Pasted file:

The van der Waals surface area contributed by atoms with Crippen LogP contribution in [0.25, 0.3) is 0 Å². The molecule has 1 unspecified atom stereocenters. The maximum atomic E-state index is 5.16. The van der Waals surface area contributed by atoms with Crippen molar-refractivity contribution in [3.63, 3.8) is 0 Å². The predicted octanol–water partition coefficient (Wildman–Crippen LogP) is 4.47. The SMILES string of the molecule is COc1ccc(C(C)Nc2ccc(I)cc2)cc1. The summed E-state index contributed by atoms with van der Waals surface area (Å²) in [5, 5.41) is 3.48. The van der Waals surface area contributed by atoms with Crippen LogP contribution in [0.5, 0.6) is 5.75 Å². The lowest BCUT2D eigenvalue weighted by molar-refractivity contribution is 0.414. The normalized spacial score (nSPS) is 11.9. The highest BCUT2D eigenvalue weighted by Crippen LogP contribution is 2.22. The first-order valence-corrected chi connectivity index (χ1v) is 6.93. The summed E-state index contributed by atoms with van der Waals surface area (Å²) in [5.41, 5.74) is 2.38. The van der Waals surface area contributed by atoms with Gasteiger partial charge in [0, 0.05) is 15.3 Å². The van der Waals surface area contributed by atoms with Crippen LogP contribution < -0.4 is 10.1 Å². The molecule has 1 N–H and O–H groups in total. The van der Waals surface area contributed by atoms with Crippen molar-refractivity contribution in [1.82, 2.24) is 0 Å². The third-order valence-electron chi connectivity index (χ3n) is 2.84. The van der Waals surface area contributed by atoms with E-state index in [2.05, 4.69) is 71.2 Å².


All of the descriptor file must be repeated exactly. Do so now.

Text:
The van der Waals surface area contributed by atoms with Crippen LogP contribution in [0.25, 0.3) is 0 Å². The molecule has 1 unspecified atom stereocenters. The maximum atomic E-state index is 5.16. The van der Waals surface area contributed by atoms with Crippen molar-refractivity contribution in [3.63, 3.8) is 0 Å². The predicted octanol–water partition coefficient (Wildman–Crippen LogP) is 4.47. The SMILES string of the molecule is COc1ccc(C(C)Nc2ccc(I)cc2)cc1. The summed E-state index contributed by atoms with van der Waals surface area (Å²) in [5, 5.41) is 3.48. The van der Waals surface area contributed by atoms with Crippen LogP contribution in [0.5, 0.6) is 5.75 Å². The lowest BCUT2D eigenvalue weighted by molar-refractivity contribution is 0.414. The normalized spacial score (nSPS) is 11.9. The highest BCUT2D eigenvalue weighted by Crippen LogP contribution is 2.22. The first-order valence-corrected chi connectivity index (χ1v) is 6.93. The summed E-state index contributed by atoms with van der Waals surface area (Å²) in [5.41, 5.74) is 2.38. The van der Waals surface area contributed by atoms with Gasteiger partial charge in [0, 0.05) is 15.3 Å². The van der Waals surface area contributed by atoms with Crippen LogP contribution < -0.4 is 10.1 Å². The molecule has 1 N–H and O–H groups in total. The van der Waals surface area contributed by atoms with Crippen molar-refractivity contribution in [1.82, 2.24) is 0 Å². The third-order valence-electron chi connectivity index (χ3n) is 2.84. The van der Waals surface area contributed by atoms with E-state index in [2.05, 4.69) is 71.2 Å².